They wanted it, and Campbell delivered on demands for a bigger Port Mann bridge
This is my latest and last 24 Hours column before I go on hiatus...
In my first 24 hours column I wrote about the growing prominence of the South Fraser cities within Metro Vancouver. I was only half joking when I suggested that in future we’ll attend Surrey Canucks games, or flying to and from Surrey International Airport.
Credit that boost in reputation to Mayor Dianne Watts and her team, as well as a finely crafted public relations strategy that reminds us of their triumphs. At her sixth-annual State of the City address on Tuesday, Surrey’s Mayor once again had a packed house of business and community leaders, media and social media gurus alike hanging on her every word.
On stage behind Watts stood a large poster of a light-rail vehicle with “Surrey Central” lit up on the front. It was great optics for the mayor, and a clear signal that she is making rail rapid transit a big priority for her city.
I’ve saluted Mayor Watts on many occasions for being bold about what she wants for her city, while even taking a few pokes at TransLink executives sitting in the room.
By comparison, you just can’t imagine Vancouver’s mayor telling the Board of Trade he’s going to finish the Millennium Line out to West Broadway come hell or high water.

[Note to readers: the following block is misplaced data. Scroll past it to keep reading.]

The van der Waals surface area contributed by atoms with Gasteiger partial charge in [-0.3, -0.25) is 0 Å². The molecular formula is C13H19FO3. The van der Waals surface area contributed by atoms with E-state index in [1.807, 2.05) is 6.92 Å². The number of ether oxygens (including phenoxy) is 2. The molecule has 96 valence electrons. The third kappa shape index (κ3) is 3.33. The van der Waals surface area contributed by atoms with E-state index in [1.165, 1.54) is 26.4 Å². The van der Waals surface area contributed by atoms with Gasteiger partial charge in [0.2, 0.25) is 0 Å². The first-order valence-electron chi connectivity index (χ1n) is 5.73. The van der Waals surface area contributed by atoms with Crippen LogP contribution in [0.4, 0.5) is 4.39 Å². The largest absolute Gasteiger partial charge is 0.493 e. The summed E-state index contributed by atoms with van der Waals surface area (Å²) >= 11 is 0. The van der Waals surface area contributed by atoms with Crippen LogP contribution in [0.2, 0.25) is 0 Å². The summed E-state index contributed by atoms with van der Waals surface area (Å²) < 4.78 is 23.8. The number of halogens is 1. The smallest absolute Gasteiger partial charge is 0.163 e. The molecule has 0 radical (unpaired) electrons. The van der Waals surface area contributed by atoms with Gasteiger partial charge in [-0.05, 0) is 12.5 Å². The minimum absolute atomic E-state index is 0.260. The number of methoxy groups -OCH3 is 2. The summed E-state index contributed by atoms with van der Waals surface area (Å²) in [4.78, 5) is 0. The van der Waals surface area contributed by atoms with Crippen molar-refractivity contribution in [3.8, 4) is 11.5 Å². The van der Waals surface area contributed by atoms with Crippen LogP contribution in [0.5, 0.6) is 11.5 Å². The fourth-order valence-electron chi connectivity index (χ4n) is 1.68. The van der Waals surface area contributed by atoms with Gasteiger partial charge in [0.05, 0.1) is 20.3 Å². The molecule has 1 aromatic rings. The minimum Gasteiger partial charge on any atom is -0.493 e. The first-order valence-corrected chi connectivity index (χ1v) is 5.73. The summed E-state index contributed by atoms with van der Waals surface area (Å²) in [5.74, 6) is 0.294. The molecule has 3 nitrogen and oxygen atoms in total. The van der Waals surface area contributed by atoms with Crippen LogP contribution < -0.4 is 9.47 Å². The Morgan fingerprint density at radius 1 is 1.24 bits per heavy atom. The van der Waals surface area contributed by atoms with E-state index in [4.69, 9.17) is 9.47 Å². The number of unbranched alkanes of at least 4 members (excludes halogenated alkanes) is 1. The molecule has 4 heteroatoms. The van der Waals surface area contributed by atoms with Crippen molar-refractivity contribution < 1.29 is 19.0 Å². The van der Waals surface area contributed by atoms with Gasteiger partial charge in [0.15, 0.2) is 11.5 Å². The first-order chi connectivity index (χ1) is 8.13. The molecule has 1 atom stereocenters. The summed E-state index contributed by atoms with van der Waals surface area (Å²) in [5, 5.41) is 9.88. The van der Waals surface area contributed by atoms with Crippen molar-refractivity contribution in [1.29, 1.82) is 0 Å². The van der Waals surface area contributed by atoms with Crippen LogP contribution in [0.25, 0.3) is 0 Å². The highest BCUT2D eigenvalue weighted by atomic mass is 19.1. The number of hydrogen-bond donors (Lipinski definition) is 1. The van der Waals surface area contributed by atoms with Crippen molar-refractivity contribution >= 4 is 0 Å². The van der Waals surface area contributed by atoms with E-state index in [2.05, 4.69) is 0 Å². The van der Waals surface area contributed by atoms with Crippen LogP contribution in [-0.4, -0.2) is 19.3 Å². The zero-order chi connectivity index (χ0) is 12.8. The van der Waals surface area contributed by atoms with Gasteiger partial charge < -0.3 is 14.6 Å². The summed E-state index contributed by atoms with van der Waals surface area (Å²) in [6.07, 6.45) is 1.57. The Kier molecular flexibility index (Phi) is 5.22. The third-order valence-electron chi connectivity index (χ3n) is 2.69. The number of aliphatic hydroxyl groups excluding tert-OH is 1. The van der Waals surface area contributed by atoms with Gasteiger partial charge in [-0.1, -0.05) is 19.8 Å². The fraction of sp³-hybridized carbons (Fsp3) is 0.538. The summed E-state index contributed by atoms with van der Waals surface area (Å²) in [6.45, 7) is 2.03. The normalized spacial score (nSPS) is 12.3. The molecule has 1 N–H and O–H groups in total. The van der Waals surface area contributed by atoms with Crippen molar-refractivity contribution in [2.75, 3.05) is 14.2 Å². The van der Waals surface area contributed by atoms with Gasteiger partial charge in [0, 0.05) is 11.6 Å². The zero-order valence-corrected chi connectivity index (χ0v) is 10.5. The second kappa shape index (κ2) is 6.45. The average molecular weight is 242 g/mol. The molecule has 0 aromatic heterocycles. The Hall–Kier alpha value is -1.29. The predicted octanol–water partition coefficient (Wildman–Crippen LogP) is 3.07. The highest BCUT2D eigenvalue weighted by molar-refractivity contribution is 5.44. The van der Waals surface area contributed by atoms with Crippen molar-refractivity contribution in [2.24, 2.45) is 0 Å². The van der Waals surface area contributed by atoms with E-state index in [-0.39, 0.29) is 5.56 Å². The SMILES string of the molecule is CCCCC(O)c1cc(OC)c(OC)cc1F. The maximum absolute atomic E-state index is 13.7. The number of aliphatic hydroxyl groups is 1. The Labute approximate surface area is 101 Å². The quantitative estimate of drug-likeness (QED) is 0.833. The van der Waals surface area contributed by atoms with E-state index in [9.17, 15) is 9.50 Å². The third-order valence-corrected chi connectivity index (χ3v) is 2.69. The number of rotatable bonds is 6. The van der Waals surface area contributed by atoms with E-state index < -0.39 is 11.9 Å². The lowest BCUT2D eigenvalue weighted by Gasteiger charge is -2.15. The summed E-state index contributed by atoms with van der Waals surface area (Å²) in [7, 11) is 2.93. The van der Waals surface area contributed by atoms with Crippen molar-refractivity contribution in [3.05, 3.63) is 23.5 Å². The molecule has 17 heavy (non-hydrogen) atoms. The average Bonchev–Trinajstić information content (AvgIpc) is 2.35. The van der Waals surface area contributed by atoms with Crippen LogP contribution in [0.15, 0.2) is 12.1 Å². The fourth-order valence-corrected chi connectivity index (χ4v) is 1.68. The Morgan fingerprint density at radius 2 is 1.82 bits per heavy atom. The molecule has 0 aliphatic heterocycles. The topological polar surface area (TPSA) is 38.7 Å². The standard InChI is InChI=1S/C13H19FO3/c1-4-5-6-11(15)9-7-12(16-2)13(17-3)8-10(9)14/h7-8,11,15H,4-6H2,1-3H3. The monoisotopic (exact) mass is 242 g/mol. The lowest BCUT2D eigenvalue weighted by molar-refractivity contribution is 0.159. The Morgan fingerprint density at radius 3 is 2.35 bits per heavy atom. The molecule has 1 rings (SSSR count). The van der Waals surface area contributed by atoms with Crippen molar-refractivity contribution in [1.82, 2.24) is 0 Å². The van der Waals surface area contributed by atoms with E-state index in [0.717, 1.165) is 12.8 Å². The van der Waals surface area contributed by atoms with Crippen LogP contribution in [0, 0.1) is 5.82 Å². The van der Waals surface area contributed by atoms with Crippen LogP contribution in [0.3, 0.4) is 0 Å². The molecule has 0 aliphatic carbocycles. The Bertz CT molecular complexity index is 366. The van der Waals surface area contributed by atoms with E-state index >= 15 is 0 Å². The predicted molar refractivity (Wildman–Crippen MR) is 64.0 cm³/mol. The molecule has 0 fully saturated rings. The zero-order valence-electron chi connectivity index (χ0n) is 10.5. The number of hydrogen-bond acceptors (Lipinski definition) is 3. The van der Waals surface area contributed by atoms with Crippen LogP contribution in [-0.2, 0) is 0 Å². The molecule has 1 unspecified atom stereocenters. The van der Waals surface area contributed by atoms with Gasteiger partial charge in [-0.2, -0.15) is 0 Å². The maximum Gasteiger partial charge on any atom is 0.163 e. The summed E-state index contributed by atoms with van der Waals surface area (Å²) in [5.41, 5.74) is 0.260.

Surrey has lately got religious on “smart growth” – such as planning denser town centres, and establishing a downtown core around a new City Hall. But I suspect the city will have to live with its previous decision to expand car-dependent commuting for many years to come.
This is discouraging news for those who think the growth patterns in the South Fraser cities entitles the area to rail links. Watts points out that 70 per cent of regional growth is taking place south of the Fraser. But when we have no existing funding model in place to pay for new rapid transit, it’s hard to imagine Surrey’s light-rail dream happening for decades.
By contrast, just look at what we’re doing with the Port Mann Highway One (PMH1) project. Billions are being spent to give us ten lanes over the Fraser River. We’ve moved masses of earth to widen the freeway right-of-way from Boundary Road to the outskirts of Langley to accommodate that growth.
Supported by both the B.C. Liberal and NDP MLAs – who didn’t dare disappoint voters on either side of the bridge – the new Port Mann will have a toll to help pay for it. But look at what’s happened with the Golden Ears Bridge – the toll has been slashed and drivers are still staying away in droves!
While we may want more rapid transit, we simply lack the dollars for it. There’s not even a shovel in the ground yet for the Evergreen line SkyTrain extension, which I hate to remind readers has been on the drawing board for about two decades.
Give credit to Watts for coming out swinging for light rail. But until the shine comes off that shiny new bridge and freeway, I can’t see it happening.
- post by Mike. Follow @MikeKlassen or @24hoursvan on Twitter.